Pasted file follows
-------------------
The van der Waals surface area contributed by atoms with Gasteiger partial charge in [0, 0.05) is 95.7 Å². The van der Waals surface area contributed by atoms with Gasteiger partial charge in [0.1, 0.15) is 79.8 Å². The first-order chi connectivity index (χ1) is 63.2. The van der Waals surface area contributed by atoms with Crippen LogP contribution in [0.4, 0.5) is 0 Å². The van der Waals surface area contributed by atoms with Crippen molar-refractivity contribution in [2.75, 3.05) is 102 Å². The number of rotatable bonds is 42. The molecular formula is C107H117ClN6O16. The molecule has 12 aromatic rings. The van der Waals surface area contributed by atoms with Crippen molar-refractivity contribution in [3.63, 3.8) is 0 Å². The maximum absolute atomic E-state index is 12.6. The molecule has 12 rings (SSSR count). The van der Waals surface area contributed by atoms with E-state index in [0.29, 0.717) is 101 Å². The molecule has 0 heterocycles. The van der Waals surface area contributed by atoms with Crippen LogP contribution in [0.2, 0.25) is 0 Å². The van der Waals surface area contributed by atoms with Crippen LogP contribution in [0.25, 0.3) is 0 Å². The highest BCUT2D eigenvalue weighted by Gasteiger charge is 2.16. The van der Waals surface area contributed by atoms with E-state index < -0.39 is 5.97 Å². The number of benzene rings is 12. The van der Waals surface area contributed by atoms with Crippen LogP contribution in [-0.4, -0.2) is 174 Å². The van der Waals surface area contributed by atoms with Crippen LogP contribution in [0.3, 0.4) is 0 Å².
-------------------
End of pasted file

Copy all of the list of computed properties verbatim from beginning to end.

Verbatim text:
The van der Waals surface area contributed by atoms with Gasteiger partial charge in [0, 0.05) is 95.7 Å². The van der Waals surface area contributed by atoms with Gasteiger partial charge in [0.1, 0.15) is 79.8 Å². The first-order chi connectivity index (χ1) is 63.2. The van der Waals surface area contributed by atoms with Crippen LogP contribution in [0.4, 0.5) is 0 Å². The van der Waals surface area contributed by atoms with Crippen molar-refractivity contribution in [2.75, 3.05) is 102 Å². The number of rotatable bonds is 42. The molecular formula is C107H117ClN6O16. The molecule has 12 aromatic rings. The van der Waals surface area contributed by atoms with Crippen molar-refractivity contribution in [3.63, 3.8) is 0 Å². The maximum absolute atomic E-state index is 12.6. The molecule has 12 rings (SSSR count). The van der Waals surface area contributed by atoms with E-state index in [0.29, 0.717) is 101 Å². The molecule has 0 heterocycles. The van der Waals surface area contributed by atoms with Crippen LogP contribution in [0.2, 0.25) is 0 Å². The van der Waals surface area contributed by atoms with Crippen LogP contribution in [0.25, 0.3) is 0 Å². The highest BCUT2D eigenvalue weighted by Gasteiger charge is 2.16. The van der Waals surface area contributed by atoms with E-state index < -0.39 is 5.97 Å². The number of benzene rings is 12. The van der Waals surface area contributed by atoms with Crippen LogP contribution in [-0.4, -0.2) is 174 Å². The van der Waals surface area contributed by atoms with Crippen LogP contribution in [0.3, 0.4) is 0 Å².